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February’s rising unemployment rate is actually a positive sign, economists say

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A sign reads "Now Hiring" in bold purple to red ombre lettering on the sliding glass door of a shop.

"People think this is a good time to be searching for a job," said Gus Faucher of PNC Financial Services Group. Spencer Platt/Getty Images

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The February jobs report out on Friday showed the unemployment rate rising — albeit slightly — to 3.6% from 3.4%. At the same time, the labor force grew in February by 419,000 people.

All those Americans joining the labor market have economists thinking that the rising unemployment rate may be a potentially positive sign for the economy.

A combination of factors can push the unemployment rate higher, said EY-Parthenon Chief Economist Greg Daco.

“It can be that employment actually declined or it can be that more people are looking for employment,” he said.

What stands out in today’s jobs report is how many Americans — 242,000 — are in that second category.

Growth in the number of people looking for work means the unemployment rate is rising for the right reasons, according to Elise Gould, senior economist at the Economic Policy Institute.

“More of them did not find jobs than found jobs, but that sort of optimism, I think, is a positive move for the labor market,” Gould said.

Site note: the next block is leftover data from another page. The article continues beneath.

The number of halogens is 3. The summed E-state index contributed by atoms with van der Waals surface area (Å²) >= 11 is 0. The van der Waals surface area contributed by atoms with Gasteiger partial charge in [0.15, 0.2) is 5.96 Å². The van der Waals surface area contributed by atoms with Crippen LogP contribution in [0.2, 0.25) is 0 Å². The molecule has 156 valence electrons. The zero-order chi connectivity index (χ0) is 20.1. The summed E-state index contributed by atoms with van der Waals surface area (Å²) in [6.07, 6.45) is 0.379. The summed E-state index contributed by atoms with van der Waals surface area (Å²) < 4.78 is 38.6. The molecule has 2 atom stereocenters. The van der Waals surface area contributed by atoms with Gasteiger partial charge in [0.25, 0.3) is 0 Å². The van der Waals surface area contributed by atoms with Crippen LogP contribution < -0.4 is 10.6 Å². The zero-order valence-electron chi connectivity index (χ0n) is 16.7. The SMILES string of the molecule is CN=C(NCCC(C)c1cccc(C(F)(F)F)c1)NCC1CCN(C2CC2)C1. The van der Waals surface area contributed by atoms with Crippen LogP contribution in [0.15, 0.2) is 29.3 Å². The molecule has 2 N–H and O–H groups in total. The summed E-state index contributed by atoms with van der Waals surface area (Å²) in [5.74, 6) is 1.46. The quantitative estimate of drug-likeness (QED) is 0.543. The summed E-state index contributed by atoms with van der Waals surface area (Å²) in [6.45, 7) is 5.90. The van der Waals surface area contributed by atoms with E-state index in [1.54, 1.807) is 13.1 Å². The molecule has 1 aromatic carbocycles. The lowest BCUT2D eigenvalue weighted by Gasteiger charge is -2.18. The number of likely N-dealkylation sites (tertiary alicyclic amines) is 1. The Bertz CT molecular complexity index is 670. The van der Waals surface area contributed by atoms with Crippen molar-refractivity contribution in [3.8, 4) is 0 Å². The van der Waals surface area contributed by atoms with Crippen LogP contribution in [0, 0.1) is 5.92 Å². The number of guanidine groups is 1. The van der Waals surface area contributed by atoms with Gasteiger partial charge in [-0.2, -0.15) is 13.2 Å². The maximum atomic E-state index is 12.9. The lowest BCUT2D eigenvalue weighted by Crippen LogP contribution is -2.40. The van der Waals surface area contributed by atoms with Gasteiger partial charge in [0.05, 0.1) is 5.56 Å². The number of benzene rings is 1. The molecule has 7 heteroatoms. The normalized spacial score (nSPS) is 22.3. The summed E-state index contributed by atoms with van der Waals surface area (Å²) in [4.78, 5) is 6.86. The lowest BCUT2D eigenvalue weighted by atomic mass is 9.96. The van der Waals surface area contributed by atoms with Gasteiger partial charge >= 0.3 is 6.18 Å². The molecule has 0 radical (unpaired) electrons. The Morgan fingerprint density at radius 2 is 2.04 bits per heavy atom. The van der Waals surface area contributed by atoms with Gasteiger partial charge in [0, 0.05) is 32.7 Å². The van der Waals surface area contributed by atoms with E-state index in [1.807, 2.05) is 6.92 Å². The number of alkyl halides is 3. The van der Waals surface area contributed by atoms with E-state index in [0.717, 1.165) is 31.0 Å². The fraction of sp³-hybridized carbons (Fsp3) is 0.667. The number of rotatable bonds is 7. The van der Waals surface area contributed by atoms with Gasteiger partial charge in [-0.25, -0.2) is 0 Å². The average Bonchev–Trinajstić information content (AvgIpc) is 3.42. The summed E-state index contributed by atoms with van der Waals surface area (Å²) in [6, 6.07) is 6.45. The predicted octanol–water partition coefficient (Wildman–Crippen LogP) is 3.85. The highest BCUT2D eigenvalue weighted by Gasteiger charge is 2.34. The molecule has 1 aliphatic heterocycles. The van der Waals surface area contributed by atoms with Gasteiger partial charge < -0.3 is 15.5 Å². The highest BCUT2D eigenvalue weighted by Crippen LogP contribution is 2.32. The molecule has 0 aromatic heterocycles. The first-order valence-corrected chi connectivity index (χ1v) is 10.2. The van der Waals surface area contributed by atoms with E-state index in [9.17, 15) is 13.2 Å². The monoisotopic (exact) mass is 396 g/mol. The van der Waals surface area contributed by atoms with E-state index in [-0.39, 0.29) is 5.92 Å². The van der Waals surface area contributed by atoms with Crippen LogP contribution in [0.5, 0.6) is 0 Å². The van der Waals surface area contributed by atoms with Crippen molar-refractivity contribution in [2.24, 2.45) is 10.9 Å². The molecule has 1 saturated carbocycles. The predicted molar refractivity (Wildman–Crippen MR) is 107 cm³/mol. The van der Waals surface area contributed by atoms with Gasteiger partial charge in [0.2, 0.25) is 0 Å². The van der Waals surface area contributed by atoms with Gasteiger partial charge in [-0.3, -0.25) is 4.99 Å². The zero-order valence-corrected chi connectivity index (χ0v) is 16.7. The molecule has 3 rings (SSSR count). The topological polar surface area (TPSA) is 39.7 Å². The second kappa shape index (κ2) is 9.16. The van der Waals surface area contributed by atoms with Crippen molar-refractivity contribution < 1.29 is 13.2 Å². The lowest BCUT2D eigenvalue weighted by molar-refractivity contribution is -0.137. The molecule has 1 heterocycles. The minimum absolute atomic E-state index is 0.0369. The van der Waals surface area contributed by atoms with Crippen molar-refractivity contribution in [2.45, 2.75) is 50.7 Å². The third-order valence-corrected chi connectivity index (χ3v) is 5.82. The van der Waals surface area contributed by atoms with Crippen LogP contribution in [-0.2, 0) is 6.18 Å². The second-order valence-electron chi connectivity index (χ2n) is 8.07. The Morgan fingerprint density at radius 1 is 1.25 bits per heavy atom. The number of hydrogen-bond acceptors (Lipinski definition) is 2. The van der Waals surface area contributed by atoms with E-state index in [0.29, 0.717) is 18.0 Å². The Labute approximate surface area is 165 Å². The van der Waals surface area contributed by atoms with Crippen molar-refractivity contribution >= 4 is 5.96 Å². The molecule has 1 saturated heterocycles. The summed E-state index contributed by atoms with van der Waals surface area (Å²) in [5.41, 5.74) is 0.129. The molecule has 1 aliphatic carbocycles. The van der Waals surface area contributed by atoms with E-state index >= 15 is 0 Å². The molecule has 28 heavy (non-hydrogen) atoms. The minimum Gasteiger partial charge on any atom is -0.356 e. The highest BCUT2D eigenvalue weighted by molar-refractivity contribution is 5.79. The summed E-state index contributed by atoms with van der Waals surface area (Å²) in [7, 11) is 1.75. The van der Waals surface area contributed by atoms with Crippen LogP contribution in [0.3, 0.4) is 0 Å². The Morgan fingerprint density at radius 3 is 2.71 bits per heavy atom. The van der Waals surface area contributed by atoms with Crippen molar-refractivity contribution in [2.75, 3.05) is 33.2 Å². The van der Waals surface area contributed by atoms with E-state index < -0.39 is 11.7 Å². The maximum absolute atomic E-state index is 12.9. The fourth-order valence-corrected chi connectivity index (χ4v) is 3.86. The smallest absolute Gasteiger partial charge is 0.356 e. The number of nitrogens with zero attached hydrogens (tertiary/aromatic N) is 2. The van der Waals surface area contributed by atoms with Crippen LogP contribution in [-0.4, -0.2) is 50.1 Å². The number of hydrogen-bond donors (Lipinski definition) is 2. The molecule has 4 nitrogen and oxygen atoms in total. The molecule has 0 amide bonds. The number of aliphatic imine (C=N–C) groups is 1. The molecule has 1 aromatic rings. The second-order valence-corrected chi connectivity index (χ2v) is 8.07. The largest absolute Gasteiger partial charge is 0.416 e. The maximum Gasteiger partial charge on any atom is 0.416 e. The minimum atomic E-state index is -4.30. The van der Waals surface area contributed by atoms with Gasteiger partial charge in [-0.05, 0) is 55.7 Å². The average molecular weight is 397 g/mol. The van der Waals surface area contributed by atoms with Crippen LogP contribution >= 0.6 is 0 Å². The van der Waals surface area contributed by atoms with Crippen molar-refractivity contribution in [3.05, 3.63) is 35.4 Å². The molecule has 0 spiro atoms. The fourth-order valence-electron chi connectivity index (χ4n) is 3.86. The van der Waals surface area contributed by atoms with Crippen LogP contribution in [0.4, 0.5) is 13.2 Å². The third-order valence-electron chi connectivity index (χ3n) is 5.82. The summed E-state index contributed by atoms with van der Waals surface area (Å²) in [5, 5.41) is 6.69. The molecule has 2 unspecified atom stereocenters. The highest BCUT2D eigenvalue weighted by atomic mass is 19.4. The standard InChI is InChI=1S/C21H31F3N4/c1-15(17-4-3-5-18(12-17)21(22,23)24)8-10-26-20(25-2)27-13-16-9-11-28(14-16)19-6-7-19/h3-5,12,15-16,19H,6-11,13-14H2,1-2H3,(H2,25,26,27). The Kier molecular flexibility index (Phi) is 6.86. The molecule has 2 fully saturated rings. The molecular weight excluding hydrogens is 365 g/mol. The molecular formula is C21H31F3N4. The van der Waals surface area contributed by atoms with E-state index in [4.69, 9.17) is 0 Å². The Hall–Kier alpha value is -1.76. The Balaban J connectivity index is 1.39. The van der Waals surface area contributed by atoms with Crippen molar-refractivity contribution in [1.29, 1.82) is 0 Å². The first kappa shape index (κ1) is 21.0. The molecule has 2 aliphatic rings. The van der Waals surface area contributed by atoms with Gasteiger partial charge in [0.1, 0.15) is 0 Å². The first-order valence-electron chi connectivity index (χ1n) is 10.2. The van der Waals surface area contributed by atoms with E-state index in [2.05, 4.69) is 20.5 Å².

But she added that the trends are playing out differently across demographic groups. Take the group the government classifies as Hispanic or Latino men, said Kate Bahn, chief economist at the Washington Center for Equitable Growth.

They make up more than half the growth in labor force participation — but aren’t being employed at the same rate as other groups.

“At least in the past few months, Hispanic men among all groups of workers have not been able to capture the gains of a tight labor market,” Bahn said.

The Bureau of Labor Statistics said that 37,000 Hispanic or Latino men lost jobs in the last month.

Still, this month’s data points to a strong labor market overall, said Gus Faucher, chief economist at PNC Financial Services Group.

“People think this is a good time to be searching for a job,” he said.

Policymakers at the Federal Reserve will be watching to see if that sentiment lasts, Faucher added.

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